Asia Base Oil Price Report


A major Southeast Asian refiner has slashed its API Group I and II Singapore ex-tank term prices by $10-$30 per metric ton, effective Nov. 29, due to a combination of factors including weakening demand, ample supply and volatile crude oil and feedstock costs, market sources said.

While other Asian suppliers were heard to have lowered their spot offers for December shipments, there was no confirmation whether other producers would follow the majors lead and cut term prices as well.

Participants said that prices for spot transactions were being pressured down by plentiful availability and a need to reduce inventory levels ahead of the year-end tax reviews, and that December cargoes were being discussed at decreases of at least $10-$20/ton.

Two Northeast Asian producers said they were in negotiations with buyers, but they had not concluded December deals because they were still evaluating market conditions. The suppliers expected to finalize business over the next few days.

A number of consumers said they had received calls from suppliers to offer them December cargoes, but buyers were reluctant to commit to large quantities. Furthermore, many buyers were staying on the sidelines, hoping that prices would drop.

One of the suppliers conceded that spot prices had softened, but that this was not unusual for this time of the year because demand typically slows down and suppliers have to find ways of enticing buyers to take cargoes.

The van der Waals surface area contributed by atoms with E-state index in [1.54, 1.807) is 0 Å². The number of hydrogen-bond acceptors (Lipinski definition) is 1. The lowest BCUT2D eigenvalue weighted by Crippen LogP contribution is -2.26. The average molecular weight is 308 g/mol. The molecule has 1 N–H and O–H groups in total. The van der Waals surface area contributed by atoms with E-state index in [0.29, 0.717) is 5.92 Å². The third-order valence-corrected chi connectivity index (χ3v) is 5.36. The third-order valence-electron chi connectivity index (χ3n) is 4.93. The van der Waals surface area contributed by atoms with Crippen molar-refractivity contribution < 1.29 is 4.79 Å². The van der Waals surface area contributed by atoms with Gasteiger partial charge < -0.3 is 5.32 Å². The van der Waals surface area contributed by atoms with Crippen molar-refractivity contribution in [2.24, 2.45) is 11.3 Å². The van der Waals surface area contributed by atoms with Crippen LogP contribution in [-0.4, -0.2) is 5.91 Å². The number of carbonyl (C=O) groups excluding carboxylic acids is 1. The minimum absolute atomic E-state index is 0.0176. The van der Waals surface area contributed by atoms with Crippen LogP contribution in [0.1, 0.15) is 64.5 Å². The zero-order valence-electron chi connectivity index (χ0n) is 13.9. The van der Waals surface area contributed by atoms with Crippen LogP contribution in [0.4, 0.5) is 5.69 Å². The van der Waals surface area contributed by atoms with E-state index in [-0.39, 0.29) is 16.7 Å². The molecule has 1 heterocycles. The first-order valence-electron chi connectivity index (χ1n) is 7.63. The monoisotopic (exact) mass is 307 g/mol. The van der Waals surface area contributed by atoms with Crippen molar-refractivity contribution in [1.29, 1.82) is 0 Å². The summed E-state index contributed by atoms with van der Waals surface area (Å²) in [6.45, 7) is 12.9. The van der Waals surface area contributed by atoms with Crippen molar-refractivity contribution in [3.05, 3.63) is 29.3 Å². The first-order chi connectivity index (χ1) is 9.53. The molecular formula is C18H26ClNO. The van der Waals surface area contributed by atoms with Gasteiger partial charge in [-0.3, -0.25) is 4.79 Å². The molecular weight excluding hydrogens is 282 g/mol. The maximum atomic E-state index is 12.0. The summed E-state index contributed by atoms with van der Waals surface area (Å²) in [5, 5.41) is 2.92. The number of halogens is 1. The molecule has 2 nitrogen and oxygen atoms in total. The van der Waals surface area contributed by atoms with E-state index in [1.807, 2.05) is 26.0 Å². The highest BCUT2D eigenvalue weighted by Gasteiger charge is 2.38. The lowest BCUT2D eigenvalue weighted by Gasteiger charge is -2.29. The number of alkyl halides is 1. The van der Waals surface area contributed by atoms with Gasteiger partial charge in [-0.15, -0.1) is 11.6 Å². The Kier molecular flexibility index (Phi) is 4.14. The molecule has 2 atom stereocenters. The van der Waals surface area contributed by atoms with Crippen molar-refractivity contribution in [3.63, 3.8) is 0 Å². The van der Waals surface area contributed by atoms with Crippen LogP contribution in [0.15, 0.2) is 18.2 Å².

In the Group I segment, it was heard that SN500 had changed hands at lower prices in the last few weeks, with reductions of $30-$50/ton mentioned, depending on the base price. Current SN500 indications were hovering at $1020-$1050/t FOB Asia, according to sources.

Market players said that it was interesting that prices of SN500 had dropped, because this cut had been holding steadily for most of the year, as it had been in tighter supply than the low-vis grades. However, availability was said to have improved, along with that of other Group II high viscosity grades, which had been snug earlier in the year as well.

On the other hand, a Taiwanese supplier said that it had found a home for all of its November and December Group II tonnage and that the cargoes had been sold to China at a premium of at least $10/ton over those published prices that are widely used as a benchmark for negotiations. The supplier explained that buyers had been willing to pay higher prices because they needed the product as their stocks were running low.

Sources said it was not surprising that the producer had been able to sell all of its production because the seller enjoys a price advantage in the Chinese market due to its proximity and long-term relationship with some of the customers.

Prices in Asia were assessed as stable-to-soft this week. Within the Group I segment, SN150 was heard at $920-$970/t FOB Asia, SN500 at $1020-$1050/t FOB Asia as mentioned above, and bright stock was heard at $1130-$1170/t FOB. SN150 and bright stock reflected a $10/ton decrease week-on-week, while SN500 slipped by $30/ton.

Group II material was assessed at $970-$1030/t FOB Asia for 150N, and $1090-$1140/t FOB Asia for 500N, also showing a $10/ton drop from a week ago.